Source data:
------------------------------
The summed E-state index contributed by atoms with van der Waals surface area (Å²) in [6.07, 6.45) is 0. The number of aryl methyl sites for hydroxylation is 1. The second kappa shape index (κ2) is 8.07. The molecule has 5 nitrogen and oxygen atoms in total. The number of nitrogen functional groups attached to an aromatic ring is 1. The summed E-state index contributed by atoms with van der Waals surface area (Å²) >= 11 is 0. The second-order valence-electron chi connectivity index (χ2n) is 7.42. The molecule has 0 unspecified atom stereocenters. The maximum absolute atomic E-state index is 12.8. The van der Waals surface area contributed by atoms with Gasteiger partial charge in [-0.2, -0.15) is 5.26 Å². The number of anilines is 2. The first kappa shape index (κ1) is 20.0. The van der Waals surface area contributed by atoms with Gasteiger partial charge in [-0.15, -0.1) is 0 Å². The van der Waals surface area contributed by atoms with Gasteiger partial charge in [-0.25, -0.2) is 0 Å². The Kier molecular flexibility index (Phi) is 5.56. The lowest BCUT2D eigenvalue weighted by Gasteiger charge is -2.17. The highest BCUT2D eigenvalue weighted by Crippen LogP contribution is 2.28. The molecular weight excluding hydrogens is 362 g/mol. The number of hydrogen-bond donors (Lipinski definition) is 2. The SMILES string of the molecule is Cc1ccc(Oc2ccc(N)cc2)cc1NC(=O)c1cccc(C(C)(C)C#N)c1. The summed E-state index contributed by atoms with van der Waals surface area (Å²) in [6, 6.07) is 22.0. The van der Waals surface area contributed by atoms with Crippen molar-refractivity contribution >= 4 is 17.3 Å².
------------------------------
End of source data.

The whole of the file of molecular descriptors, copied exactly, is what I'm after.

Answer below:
The summed E-state index contributed by atoms with van der Waals surface area (Å²) in [6.07, 6.45) is 0. The number of aryl methyl sites for hydroxylation is 1. The second kappa shape index (κ2) is 8.07. The molecule has 5 nitrogen and oxygen atoms in total. The number of nitrogen functional groups attached to an aromatic ring is 1. The summed E-state index contributed by atoms with van der Waals surface area (Å²) >= 11 is 0. The second-order valence-electron chi connectivity index (χ2n) is 7.42. The molecule has 0 unspecified atom stereocenters. The maximum absolute atomic E-state index is 12.8. The van der Waals surface area contributed by atoms with Gasteiger partial charge in [-0.2, -0.15) is 5.26 Å². The number of anilines is 2. The first kappa shape index (κ1) is 20.0. The van der Waals surface area contributed by atoms with Gasteiger partial charge in [-0.15, -0.1) is 0 Å². The van der Waals surface area contributed by atoms with Gasteiger partial charge in [-0.25, -0.2) is 0 Å². The Kier molecular flexibility index (Phi) is 5.56. The lowest BCUT2D eigenvalue weighted by Gasteiger charge is -2.17. The highest BCUT2D eigenvalue weighted by Crippen LogP contribution is 2.28. The molecular weight excluding hydrogens is 362 g/mol. The number of hydrogen-bond donors (Lipinski definition) is 2. The SMILES string of the molecule is Cc1ccc(Oc2ccc(N)cc2)cc1NC(=O)c1cccc(C(C)(C)C#N)c1. The summed E-state index contributed by atoms with van der Waals surface area (Å²) in [6, 6.07) is 22.0. The van der Waals surface area contributed by atoms with Crippen molar-refractivity contribution >= 4 is 17.3 Å².